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  Krampus

Years ago St. Nick’s job was split - while the jolly old elf delivered the goods, an evil, goat-horned spirit called the Krampus brought switches and bad dreams to the boys and girls of Austria, southern Germany, Switzerland, and far northern Italy.

The Krampus was initially a side note to the St. Nicholas story, a goat-faced eminence noir who accompanied St. Nick on his December gift-giving tours. ‘Nicholas and Krampus would come to the houses together,’ Kapper said. ‘Nicholas gave the children presents and Krampus beat them.’ But in the last 200 years, Krampus has slowly developed an identity of his own - he even has his own day - December 5.

Krampus is variously depicted as horned, shaggy, bestial, or demonic. In many depictions the Krampus looks like popular images of the Devil, complete with red skin, cloven hooves, and short horns.

Children are commonly scared into sleeping during the time St. Nicolas brings gifts by being told that if they are awake, Krampus will think they have been bad, and will take them away in his sack.

Everyone knows that Santa keeps lists of good and bad children. If you are good you get a visit from Santa and he leaves toys. However, in turn-of-the-century Europe, if you were bad you got a visit from KRAMPUS!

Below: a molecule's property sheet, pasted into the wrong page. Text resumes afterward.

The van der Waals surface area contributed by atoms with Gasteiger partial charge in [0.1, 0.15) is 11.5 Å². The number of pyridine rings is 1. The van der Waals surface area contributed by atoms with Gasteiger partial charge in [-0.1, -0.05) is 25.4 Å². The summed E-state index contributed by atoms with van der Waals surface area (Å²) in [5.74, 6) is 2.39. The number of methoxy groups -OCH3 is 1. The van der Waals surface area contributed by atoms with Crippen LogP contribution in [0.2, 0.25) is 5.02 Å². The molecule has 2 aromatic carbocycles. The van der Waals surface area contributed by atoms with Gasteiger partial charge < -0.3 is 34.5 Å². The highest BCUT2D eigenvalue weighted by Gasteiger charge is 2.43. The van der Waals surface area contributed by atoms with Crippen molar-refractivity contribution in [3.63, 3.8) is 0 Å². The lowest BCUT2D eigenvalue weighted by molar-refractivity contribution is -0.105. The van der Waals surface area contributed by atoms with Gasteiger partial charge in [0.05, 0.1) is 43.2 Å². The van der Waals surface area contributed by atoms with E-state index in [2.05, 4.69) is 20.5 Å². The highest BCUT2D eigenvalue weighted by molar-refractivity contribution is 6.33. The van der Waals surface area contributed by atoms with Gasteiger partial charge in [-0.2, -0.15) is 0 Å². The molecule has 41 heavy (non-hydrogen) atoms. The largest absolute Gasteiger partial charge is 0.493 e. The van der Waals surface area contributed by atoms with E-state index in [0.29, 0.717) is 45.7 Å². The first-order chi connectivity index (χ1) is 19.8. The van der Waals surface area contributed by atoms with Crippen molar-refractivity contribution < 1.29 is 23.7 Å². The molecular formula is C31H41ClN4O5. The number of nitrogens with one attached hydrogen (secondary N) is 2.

Originating in Germany and the Teutonic countries, KRAMPUS acted as Santa's servant. As time passed KRAMPUS developed a rather malicious disposition and became almost an Anti-Santa.

While jolly St. Nick delivered gifts to the good, KRAMPUS gave coal and rocks to the naughty, beat the bad with switches, and if a child was especially naughty, he would shackle them in chains, stuff them in a bucket and throw them into the fiery pits of hell!

Beginning in the 1880's KRAMPUS appeared on cards that were sent on the Eve Of St. Nick and was depicted as a black dwarf dressed in a fur vest, Moorish clothes and a devil mask or horns.

As time passed his feet were replaced with claws or hooves (sometimes one of each) and his body itself became covered in fur and he wore little or no clothing. Sometimes a common "devil" type tail is also added. Eventually his tongue became obscenely long as did his horns.

On some occasions cards were sent not with a picture of KRAMPUS but with a simple picture of his switch or chains and the phrase "Gruss Vom Krampus" (Greetings From Krampus) or "Brav Sein!" (Be Good).

By the 1960's KRAMPUS became more associated with adults and sex (much like a St. Valentine's Day devil) and postcards of that time often portray him leering at, and sometimes carrying away, nubile young women.

Do YOU believe in Krampus? Be good!

Happy Howl-i-days!

 

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